Caroline de Gruyter
It Won’t Get Any Better
A Journey through the Habsburg Empire and the European Union
In defence of bureaucracy and the political craft of muddling through
For the European Union, recent years perhaps have felt like the beginning of the end, what with nationalism rising across the board, geopolitical dynamics shifting throughout the world, ugly deals with border nations, Brexit and financial troubles. Europeans love to complain the EU has too little power, or too much, that it’s too slow, too weak, too divided. And yet European Affairs correspondent Caroline de Gruyter recognizes striking parallels with the Habsburg Empire, which saw itself similarly tasked with unifying many different, wary and critical states, and nevertheless lasted six centuries: ‘the zeitgeist is different, but the nature of the political games is not.’ What can the EU learn from the Habsburgs?
In It Won’t Get Any Better, De Gruyter goes in search of the similarities and differences between the Habsburg Empire and the EU. She alternates insightful political analyses and historical explanations with entertaining personal anecdotes and interviews with authors, journalists and present-day Habsburgs. Paying particular attention to the dynamics and geo-political importance of middle Europe – where Hungary has always been headstrong – she uncovers a bygone era that nevertheless left clear traces in the peoples and cultures living at the centre of the former empire. As she notes, the empire’s demise was not the rebellion of its peoples against an oppressive regime, but rather a downward spiral set off by the First World War. It was only through war – which the empire’s stumbling, ‘half-finished’ bureaucracy had prevented for so long – that nationalist movements could actually take root.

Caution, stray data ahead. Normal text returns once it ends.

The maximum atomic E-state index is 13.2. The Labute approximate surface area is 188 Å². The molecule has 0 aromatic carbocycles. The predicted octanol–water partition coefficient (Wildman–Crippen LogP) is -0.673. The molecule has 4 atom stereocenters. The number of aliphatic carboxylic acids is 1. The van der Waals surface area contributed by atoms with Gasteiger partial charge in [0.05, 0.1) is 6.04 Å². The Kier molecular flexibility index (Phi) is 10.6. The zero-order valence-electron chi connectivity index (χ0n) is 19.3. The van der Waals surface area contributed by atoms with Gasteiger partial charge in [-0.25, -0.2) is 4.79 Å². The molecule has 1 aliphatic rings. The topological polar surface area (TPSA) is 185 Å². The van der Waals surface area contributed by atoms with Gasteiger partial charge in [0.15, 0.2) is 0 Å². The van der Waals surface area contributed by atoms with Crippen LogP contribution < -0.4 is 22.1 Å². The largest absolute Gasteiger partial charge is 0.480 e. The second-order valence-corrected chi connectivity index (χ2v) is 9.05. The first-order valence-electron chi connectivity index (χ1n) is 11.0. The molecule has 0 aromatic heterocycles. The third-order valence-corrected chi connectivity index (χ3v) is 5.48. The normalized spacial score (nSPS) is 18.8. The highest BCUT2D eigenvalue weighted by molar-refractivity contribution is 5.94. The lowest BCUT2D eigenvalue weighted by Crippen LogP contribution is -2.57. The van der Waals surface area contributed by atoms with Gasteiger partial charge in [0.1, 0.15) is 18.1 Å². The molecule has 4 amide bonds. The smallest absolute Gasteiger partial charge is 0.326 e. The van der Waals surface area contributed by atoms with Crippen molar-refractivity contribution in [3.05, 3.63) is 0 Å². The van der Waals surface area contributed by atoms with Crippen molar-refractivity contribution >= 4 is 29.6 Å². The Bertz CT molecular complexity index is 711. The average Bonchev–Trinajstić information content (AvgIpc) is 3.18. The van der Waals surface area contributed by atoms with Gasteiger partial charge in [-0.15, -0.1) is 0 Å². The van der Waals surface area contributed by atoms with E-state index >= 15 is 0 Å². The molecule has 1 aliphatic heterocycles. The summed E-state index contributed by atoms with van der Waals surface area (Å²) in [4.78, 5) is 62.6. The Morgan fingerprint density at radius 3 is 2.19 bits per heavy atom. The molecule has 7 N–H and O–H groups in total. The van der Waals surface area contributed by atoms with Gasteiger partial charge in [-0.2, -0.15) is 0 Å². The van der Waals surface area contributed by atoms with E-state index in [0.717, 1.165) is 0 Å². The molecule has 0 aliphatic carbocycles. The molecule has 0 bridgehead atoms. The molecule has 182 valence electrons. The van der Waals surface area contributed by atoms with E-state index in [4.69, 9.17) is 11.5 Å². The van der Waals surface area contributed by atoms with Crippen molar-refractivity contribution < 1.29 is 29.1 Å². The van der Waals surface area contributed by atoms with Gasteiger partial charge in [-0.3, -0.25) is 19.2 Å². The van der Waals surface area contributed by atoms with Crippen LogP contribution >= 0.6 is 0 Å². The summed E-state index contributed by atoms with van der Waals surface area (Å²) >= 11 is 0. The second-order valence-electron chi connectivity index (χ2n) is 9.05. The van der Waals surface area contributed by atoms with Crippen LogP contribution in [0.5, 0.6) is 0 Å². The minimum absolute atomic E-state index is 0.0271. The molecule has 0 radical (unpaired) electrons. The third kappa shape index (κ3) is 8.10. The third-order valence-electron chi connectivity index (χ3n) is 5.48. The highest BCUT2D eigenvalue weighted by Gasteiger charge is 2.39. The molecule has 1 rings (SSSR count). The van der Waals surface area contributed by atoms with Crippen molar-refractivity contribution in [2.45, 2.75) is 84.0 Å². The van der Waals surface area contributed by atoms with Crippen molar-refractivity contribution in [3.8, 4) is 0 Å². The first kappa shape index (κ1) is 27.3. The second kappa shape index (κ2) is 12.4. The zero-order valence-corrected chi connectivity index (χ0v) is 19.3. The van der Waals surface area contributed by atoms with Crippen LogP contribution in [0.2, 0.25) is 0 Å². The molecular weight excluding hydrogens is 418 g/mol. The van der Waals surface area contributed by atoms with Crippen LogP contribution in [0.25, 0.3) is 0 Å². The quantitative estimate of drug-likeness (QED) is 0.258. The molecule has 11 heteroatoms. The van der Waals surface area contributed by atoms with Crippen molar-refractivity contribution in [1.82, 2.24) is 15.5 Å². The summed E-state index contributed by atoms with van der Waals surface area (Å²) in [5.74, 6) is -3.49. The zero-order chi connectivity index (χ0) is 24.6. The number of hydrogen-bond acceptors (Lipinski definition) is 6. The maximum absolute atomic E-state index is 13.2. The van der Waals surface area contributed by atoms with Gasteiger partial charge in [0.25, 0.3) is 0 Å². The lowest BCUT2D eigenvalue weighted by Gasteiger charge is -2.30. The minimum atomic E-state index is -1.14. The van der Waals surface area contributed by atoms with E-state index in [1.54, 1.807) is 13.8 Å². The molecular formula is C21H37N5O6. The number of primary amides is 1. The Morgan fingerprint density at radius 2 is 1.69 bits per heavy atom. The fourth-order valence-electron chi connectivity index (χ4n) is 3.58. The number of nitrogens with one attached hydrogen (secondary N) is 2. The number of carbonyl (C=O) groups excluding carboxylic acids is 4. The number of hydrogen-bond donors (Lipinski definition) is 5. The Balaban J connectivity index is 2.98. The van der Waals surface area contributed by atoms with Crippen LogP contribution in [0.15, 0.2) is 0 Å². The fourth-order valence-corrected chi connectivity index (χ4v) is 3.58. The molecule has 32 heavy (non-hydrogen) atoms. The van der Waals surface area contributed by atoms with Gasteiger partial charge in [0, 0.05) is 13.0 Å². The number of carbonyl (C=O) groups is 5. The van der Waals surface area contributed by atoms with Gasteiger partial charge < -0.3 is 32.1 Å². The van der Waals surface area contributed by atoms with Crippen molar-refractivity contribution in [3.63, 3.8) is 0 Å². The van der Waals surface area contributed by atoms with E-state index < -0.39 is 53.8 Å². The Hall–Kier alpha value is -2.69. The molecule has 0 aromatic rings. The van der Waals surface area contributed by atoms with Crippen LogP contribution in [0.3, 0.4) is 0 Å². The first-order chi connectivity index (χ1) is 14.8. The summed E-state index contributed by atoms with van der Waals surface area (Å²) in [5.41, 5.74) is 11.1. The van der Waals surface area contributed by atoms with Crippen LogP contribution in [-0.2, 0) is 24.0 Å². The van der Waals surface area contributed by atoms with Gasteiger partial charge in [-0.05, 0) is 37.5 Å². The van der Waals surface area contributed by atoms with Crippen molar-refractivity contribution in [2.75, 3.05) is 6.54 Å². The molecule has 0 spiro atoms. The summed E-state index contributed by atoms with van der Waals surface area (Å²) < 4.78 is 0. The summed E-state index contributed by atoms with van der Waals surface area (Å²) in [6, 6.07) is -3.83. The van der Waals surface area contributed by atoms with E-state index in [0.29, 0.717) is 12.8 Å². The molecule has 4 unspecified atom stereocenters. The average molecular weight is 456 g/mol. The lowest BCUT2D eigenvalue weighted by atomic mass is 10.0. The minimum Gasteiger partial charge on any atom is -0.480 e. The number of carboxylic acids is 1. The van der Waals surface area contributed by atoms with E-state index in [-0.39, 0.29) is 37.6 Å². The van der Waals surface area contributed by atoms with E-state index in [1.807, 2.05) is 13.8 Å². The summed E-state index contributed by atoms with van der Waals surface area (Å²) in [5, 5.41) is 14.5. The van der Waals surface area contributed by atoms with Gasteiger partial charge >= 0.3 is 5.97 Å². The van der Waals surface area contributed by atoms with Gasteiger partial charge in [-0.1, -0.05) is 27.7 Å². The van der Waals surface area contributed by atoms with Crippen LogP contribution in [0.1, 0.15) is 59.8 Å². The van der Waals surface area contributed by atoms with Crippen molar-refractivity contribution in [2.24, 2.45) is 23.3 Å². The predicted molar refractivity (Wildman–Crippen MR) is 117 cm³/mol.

More than making a comparison, De Gruyter goes to bat for the Habsburg (and European) strategy of muddling through, or ‘kicking the can down the road’, in response to new challenges from outside and a changing environment. Bureaucratic sluggishness and endless rules, though frustrating, are the result of compromise – perhaps our greatest defence against conflict and war. Indeed, the EU has helped its constituent nations become peaceful and prosperous.
Far from sombre or pessimistic, this is a smart, funny and optimistic plea for the Europe Union in a time of widespread discontent, and for finding peace with slowness and imperfection. Because in the end, when seeking to appease and unify so many independent actors, it won’t get any better than this. Soft power might not be pretty, but its infinitely better than waging war.